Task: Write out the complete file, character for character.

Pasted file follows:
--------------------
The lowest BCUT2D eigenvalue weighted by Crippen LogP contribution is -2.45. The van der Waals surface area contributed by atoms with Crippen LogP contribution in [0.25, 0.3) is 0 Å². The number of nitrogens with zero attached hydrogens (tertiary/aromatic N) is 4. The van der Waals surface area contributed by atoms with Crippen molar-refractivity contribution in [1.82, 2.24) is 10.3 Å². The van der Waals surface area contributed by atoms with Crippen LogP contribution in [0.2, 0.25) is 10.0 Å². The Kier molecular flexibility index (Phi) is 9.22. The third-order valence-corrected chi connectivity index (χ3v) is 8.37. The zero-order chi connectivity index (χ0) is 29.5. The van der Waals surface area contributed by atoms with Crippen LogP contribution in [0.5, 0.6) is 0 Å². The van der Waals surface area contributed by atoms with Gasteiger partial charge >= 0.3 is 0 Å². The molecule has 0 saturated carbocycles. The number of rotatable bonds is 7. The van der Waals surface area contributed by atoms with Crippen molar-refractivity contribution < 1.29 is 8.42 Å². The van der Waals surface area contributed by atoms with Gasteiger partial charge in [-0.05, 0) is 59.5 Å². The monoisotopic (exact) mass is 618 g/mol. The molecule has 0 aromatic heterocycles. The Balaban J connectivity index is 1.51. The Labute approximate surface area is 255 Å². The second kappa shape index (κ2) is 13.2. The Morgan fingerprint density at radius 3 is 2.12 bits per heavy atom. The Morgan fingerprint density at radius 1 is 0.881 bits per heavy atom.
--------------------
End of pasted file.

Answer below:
The lowest BCUT2D eigenvalue weighted by Crippen LogP contribution is -2.45. The van der Waals surface area contributed by atoms with Crippen LogP contribution in [0.25, 0.3) is 0 Å². The number of nitrogens with zero attached hydrogens (tertiary/aromatic N) is 4. The van der Waals surface area contributed by atoms with Crippen molar-refractivity contribution in [1.82, 2.24) is 10.3 Å². The van der Waals surface area contributed by atoms with Crippen LogP contribution in [0.2, 0.25) is 10.0 Å². The Kier molecular flexibility index (Phi) is 9.22. The third-order valence-corrected chi connectivity index (χ3v) is 8.37. The zero-order chi connectivity index (χ0) is 29.5. The van der Waals surface area contributed by atoms with Crippen LogP contribution in [0.5, 0.6) is 0 Å². The van der Waals surface area contributed by atoms with Gasteiger partial charge >= 0.3 is 0 Å². The molecule has 0 saturated carbocycles. The number of rotatable bonds is 7. The van der Waals surface area contributed by atoms with Crippen molar-refractivity contribution < 1.29 is 8.42 Å². The van der Waals surface area contributed by atoms with Gasteiger partial charge in [-0.05, 0) is 59.5 Å². The monoisotopic (exact) mass is 618 g/mol. The molecule has 0 aromatic heterocycles. The Balaban J connectivity index is 1.51. The Labute approximate surface area is 255 Å². The second kappa shape index (κ2) is 13.2. The Morgan fingerprint density at radius 3 is 2.12 bits per heavy atom. The Morgan fingerprint density at radius 1 is 0.881 bits per heavy atom.